Why Type 2 Diabetes is NOT a Chronic and Progressive Disease?

The traditional thinking of type 2 diabetes is as follows. Once you have it, you have it. You cannot cure it. You cannot reverse it. You can only manage it. Patients are often told that, you will have Type 2 Diabetes for life. It will get worse and then you’ll go blind or leg amputated. You will soon be on insulin, get used to it! The best you can hope for is to slow its progression through your diet, exercise, and oral medicine or insulin.

If you have to get worse, if you can’t avoid complications and premature death, then why struggle with your diet and managing your diabetes?

Actually, it is simply a BIG lie. Contrary to popular belief, the pancreas is not burnt out beyond repair. Instead, the pancreas is simply clogged with fat. Once you unclog the fat, the pancreas starts to work again and insulin is secreted normally. Type 2 diabetes is both preventable and reversible, not chronic and progressive. It is not a life sentence. However, taking medications will not cure the disease.  Rather than addressing the root cause, management guidelines for type 2 diabetes focus on reducing blood sugar levels through drug treatments. Diet and lifestyle are touched upon, but diabetes remission by cutting calories is rarely discussed. 

Recently in June 2019 DiRECT study data announced at the 79th annual Scientific Sessions of the ADA shows restoration of beta cell function is possible. The study proves that type 2 diabetes is a reversible disease and patients who once suffered may be able to regain their previous quality of life.

Importantly, the primary care-based Diabetes Remission Clinical Trial (DiRECT) showed that 46% of people with type 2 diabetes could achieve remission at 12 months, and 36% at 24 months, mediated by weight loss. This major change in our understanding of the underlying mechanisms of disease permits a reassessment of advice for people with type 2 diabetes.

Diabetes reversal, not just treatment, should be a goal in the management of type 2 diabetes. Unfortunately, most of the actors in the health care system do not have financial incentives to get you healthy and keep you healthy. Profits are made through visits, prescriptions, and tests. 

At least five approaches have claimed to reverse Type 2 diabetes in many people.

Bariatric surgery

Bariatric surgery such as gastric bypass and gastric banding frequently puts Type 2 diabetes into remission. This means that the signs of diabetes disappear – often within days, before any significant weight is lost. Actually, this fact had been known since 1982. The 10 year follow up of a group of surgical patients had shown that many patients maintained normal blood sugars even off medications.

Extreme caloric restriction

A new study from Newcastle and Glasgow Universities shows that low-calorie diet caused remission in 90% of trial patients who lost 15kg or more, even those who had been diabetic for six years.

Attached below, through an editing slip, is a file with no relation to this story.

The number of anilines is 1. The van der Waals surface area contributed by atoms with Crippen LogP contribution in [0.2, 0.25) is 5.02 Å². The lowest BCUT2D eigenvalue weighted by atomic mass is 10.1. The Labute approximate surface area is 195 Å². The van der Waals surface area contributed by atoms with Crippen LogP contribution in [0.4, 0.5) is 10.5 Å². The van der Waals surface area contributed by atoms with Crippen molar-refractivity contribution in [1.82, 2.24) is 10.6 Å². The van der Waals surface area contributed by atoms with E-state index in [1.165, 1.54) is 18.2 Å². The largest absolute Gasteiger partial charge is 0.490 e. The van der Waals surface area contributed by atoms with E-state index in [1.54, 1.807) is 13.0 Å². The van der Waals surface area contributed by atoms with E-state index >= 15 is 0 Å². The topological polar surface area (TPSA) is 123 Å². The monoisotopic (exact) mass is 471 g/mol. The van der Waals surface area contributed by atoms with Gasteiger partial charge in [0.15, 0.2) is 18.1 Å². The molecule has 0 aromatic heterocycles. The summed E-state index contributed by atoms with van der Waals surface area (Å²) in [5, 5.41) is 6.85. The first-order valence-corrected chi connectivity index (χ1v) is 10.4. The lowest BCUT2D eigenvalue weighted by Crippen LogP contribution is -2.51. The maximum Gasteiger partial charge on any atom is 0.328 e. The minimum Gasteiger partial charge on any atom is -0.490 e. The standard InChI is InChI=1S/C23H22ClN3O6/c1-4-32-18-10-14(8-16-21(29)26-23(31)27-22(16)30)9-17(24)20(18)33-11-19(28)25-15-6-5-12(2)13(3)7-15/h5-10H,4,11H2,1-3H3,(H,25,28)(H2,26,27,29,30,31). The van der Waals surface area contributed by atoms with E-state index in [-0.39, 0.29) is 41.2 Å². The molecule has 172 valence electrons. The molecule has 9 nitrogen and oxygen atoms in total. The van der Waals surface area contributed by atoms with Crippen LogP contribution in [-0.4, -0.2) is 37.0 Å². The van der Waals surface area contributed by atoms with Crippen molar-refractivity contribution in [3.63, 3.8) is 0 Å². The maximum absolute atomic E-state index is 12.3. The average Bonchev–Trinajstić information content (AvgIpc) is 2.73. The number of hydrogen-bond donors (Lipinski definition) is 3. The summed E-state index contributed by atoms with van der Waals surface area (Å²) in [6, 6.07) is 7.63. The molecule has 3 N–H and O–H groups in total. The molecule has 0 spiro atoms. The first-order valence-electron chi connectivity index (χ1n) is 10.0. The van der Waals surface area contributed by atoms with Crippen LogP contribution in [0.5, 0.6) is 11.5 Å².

Low Carb High Fat diet

The new study conducted by Virta Health shows dramatic improvements in type 2 diabetes with a model which relies on extremely  low-carb diet – less than 30 grams of carbs per day – paired with a diet high in fat and moderate in protein. Many patients were even able to completely quit diabetes medications, suggesting that type 2 diabetes is highly reversible. Virta Health’s Treatment for Sustained Type 2 Diabetes Reversal Provides New Hope for Chronic Disease Patients. San Francisco-based Virta Health, the first company with a clinically proven treatment to safely and sustainably reverse type 2 diabetes (T2D) and other chronic metabolic diseases without the use of medications or surgery, has raised a $45 million series B funding round, bringing the total equity funding to $75 million to date.

One Duke University study followed 82 obese people with Type 2 diabetes who were assigned to either a very-low-carb or a low-calorie diet. After six months, the low-carb group had a lower average HbA1c level and had lost more weight than the low-calorie group, and 95% were able to reduce or totally eliminate their diabetes medicines.

Whole food plant-based diet

The Physicians Committee for Responsible Medicine [PCRM], has long contended a whole food plant-based diet can prevent, manage – and even reverse – type 2 diabetes. The American Diabetes Association has maintained that a plant-based eating pattern is an effective option for type 2 diabetes management in its 2018 Standards of Medical Care in Diabetes.

Raw Food Diet

A really interesting watch is the Raw for 30 documentary in which 6 people with a combination of type 1 and type 2 diabetes each joined a program to go raw for 30 days. Some members of the group were able to completely come off all diabetic medications and were effectively reversed diabetes.